What’s negotiable in my condo/co-op offering plan?
While some things are not negotiable in an offering plan, such as the common charges associated with the unit you’re buying, which is based on the percentage of the building that you’ll own, other things are.
“If you’re not going to read the offering plan, you’ll skip over the fine print that says the price of the unit is actually negotiable,” Rendin says. “Some people think that because it’s a document that’s filed with the attorney general the price is not negotiable, but they’re incorrect.”
What can be negotiated in your offering plan will vary depending on “what you’re buying, where you’re buying, when you’re buying it, and who you’re buying from,” Rendin says. “Some developers are going to negotiate, while others want nothing to do with it.”
In addition to the price, other things that may be negotiable, depending on your situation, include transfer taxes and closing costs, upgraded fixtures and appliances, and certain building amenities, such as storage lockers or parking spaces.
As the buyer, you should receive your offering plan at least three business days before signing a contract with the sponsor (a.k.a. the developer), Rendin says.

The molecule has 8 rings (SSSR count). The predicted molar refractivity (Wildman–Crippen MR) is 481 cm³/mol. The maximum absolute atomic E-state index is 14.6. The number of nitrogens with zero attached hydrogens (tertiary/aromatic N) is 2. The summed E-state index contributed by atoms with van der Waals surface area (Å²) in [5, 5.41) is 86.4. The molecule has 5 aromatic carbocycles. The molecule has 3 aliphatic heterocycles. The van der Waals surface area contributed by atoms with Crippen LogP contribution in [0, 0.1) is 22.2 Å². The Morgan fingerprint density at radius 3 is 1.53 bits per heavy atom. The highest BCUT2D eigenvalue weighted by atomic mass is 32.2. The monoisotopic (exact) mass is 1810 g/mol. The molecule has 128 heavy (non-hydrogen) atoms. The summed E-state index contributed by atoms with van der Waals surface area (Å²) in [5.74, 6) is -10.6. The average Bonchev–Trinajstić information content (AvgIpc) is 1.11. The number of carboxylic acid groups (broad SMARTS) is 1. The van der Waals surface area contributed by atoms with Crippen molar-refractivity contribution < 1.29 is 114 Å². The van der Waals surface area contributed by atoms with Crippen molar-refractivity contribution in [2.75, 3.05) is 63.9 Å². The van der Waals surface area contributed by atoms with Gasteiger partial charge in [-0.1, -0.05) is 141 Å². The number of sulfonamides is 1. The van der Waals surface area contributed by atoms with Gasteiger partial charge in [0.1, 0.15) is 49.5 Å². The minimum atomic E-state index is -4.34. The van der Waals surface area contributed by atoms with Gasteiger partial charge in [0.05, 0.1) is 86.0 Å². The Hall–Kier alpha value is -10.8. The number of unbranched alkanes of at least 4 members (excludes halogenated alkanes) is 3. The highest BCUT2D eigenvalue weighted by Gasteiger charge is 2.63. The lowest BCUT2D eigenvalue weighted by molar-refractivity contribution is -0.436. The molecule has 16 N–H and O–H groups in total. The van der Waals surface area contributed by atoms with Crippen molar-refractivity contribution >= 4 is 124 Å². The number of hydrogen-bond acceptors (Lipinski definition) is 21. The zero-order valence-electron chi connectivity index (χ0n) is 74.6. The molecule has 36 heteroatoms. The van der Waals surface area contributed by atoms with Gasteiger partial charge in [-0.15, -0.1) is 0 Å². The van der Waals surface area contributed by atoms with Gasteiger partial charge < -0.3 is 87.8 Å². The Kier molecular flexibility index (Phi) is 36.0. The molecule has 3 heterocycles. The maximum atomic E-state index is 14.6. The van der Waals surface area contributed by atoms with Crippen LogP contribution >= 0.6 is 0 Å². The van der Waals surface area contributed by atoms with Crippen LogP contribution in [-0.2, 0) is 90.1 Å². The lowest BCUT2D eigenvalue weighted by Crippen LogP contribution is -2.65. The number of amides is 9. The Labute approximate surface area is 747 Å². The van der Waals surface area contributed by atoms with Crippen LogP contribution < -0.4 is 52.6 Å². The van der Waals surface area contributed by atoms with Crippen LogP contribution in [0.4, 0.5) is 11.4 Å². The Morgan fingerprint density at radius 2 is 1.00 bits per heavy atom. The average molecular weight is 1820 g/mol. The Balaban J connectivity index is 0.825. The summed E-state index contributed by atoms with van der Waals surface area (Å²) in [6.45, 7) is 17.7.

If you or your lawyer come across something in the offering plan that is a non-negotiable deal breaker for you, “you have a very limited window—typically a few days—to get a return of your down payment on that unit, and you can walk away scot free,” he says. That’s why it’s critical to get your offering plan to your attorney to review quickly “and speak with them honestly about what your expectations are.”
New York City real estate attorney Jeffrey Rendin is a partner of Wagner Berkow with more than 13 years of experience representing purchasers, sellers, developers, investors, banks and New York’s top regulator of condo and co-op development in all forms of transactions, litigation and regulatory matters. He is the former Chief of Enforcement of the New York State Attorney General’s Real Estate Finance Bureau. To submit a question for this column, click here. To ask about a legal consultation, send an email or call 646-791-2083.